Stick It

MPAA Rating: PG

Entertainment: +3

Content: +2 1/2

FILM SYNOPSIS: The writer of the hit comedy Bring It On takes on the world of competitive gymnastics in Stick It. Haley Graham (MISSY PEREGRYM) is a rebellious 17 year-old who is forced to return to the regimented world of gymnastics after a run-in with the law. A judge sentences Haley to her ultimate nightmare attending an elite gymnastics academy run by legendary hard-nosed coach Burt Vickerman (JEFF BRIDGES). Haleys rebellious spirit and quick-witted banter quickly shake things up at the strict school. Haley surprises herself as she discovers an unexpected ally in the form of her new coach, and learns respect is a two-way street. Haley, Vickerman, and a group of his elite athletes band together to confront a major championship and prove that loyalty, friendships and individual athletes matter more than judges or scores.

PREVIEW REVIEW: If youve seen the trailers for this one, you know that the camera has an overzealous affection for the posteriors of young female gymnasts. That may be a stumbling block for some male viewers, so be warned that there are many camera shots focused on the athletic legs and bottoms of these young athletes/actresses. But, strangely enough, I didnt find the production sleazy. In fact, the film has a positive message and the girls learn to care for and look out for their teammates.

One of the young women is snooty, downright mean-spirited, but when we learn that her mother has such dominance over her child, we understand where her anger is coming from and why she aims it at the other girls.

There are a couple of crudities and a few inappropriate words, but there is a strong moral. In narration the lead complains that her sport is designed to seek perfection. But perfection doesnt exist, she says, then adding, Try telling that to the judges. During a telling moment, after one of the gymnasts performs a great routine, a point is deducted because a bra strap is showing. The others, realizing this is an unfair call against a superb performance, ban together in defiance of the judgment. I wont give it away here, but the action unites the girls and sends a positive message to youngsters in the audience.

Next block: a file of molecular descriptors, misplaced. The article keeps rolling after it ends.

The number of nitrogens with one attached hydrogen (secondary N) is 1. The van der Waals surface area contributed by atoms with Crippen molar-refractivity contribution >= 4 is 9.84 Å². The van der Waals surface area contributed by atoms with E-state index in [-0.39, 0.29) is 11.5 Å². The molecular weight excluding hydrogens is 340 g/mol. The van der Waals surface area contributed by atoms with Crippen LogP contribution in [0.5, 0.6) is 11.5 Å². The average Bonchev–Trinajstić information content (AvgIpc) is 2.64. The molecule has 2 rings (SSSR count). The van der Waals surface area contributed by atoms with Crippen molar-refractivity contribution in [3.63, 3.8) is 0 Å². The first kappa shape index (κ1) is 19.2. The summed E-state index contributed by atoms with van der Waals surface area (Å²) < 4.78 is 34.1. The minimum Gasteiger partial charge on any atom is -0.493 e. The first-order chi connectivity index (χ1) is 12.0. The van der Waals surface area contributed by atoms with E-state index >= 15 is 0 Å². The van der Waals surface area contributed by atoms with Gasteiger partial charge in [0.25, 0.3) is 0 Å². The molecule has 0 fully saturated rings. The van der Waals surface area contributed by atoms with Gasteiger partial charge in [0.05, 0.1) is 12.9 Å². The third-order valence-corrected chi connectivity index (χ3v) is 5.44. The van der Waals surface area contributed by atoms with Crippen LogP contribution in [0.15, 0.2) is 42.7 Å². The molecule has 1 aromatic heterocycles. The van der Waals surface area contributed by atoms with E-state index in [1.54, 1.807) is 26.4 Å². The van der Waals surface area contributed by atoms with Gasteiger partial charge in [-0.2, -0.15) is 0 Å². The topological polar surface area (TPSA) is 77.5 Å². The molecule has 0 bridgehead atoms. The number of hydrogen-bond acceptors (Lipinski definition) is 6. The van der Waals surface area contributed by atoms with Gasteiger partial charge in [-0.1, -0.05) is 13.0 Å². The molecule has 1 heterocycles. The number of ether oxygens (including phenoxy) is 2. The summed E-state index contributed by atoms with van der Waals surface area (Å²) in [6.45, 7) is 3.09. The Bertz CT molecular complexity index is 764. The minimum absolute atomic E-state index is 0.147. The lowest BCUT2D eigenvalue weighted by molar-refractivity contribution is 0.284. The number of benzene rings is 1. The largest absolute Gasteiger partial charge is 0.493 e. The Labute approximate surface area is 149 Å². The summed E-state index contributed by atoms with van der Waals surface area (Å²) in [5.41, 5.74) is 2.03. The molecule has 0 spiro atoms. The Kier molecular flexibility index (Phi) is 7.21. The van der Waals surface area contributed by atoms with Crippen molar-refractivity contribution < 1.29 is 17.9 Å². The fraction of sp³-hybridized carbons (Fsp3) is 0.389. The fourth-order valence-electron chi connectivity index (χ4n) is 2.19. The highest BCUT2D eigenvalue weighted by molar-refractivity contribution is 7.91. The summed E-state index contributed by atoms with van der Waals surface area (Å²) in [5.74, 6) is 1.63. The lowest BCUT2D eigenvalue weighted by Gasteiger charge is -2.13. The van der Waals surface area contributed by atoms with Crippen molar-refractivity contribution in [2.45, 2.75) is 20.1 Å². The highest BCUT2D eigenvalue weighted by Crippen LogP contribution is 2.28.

I was surprised by this film, thinking it might be exploitive or lame brained. Instead, it delivered a good story, some Busby Berkeley-styled staging and camera placement, workable comic relief and affirmative life lessons. I give Stick It a 9.9.

Preview Reviewer: Phil Boatwright
Touchstone Pictures

The following categories contain objective listings of film content which contribute to the subjective numeric Content ratings posted to the left and on the Home page.

Crude Language: Though the filmmakers are tempered, a couple of adolescent males make comments concerning the opposite sex. That said, they ultimately show respect for the young women.

Obscene Language: 2 or 3 uses of the s-word; a couple of minor expletives (hells). There are a few other minor expletives used to relieve frustration mainly the p-word. The film opens with a hip hop song what is said in that rap I couldnt tell you.

Profanity: The male lead says Jesus in frustration on one occasion.

Violence: During a montage, we see the girls training, which include tumbles, falls and minor injuries.

Sex: None

Nudity: None

Sexual Dialogue/Gesture: Most of the girls are so involved in their sport that dating has been off limits. But they discuss boys. These conversations are innocent.

Drugs: Adults are seen with drink in hand at a party.

Other: The lead has a great deal of attitude, but she begins to care about others and becomes a positive role model. Others display teen attitude, but they also learn to care for others and to stand up for themselves against abusive parents.

Running Time: 100 minutes
Intended Audience: Preteens and Older

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